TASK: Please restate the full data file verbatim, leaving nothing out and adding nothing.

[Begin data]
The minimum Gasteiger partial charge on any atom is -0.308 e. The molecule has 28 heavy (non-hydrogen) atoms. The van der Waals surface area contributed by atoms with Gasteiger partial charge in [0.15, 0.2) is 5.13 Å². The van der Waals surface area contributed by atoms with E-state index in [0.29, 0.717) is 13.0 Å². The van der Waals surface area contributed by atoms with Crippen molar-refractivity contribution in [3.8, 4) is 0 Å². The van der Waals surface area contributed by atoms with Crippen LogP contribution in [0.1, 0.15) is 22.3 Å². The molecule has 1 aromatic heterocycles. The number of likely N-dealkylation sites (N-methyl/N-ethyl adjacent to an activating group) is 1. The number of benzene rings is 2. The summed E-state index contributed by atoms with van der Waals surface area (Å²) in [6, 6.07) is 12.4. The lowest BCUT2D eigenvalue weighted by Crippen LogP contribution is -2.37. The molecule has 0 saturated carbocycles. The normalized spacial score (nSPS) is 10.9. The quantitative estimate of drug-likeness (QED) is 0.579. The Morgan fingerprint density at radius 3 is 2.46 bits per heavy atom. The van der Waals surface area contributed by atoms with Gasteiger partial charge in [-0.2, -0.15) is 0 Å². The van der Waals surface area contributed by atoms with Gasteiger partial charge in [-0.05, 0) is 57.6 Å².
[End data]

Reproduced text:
The minimum Gasteiger partial charge on any atom is -0.308 e. The molecule has 28 heavy (non-hydrogen) atoms. The van der Waals surface area contributed by atoms with Gasteiger partial charge in [0.15, 0.2) is 5.13 Å². The van der Waals surface area contributed by atoms with E-state index in [0.29, 0.717) is 13.0 Å². The van der Waals surface area contributed by atoms with Crippen molar-refractivity contribution in [3.8, 4) is 0 Å². The van der Waals surface area contributed by atoms with Crippen LogP contribution in [0.1, 0.15) is 22.3 Å². The molecule has 1 aromatic heterocycles. The number of likely N-dealkylation sites (N-methyl/N-ethyl adjacent to an activating group) is 1. The number of benzene rings is 2. The summed E-state index contributed by atoms with van der Waals surface area (Å²) in [6, 6.07) is 12.4. The lowest BCUT2D eigenvalue weighted by Crippen LogP contribution is -2.37. The molecule has 0 saturated carbocycles. The normalized spacial score (nSPS) is 10.9. The quantitative estimate of drug-likeness (QED) is 0.579. The Morgan fingerprint density at radius 3 is 2.46 bits per heavy atom. The van der Waals surface area contributed by atoms with Gasteiger partial charge in [-0.2, -0.15) is 0 Å². The van der Waals surface area contributed by atoms with Gasteiger partial charge in [-0.05, 0) is 57.6 Å².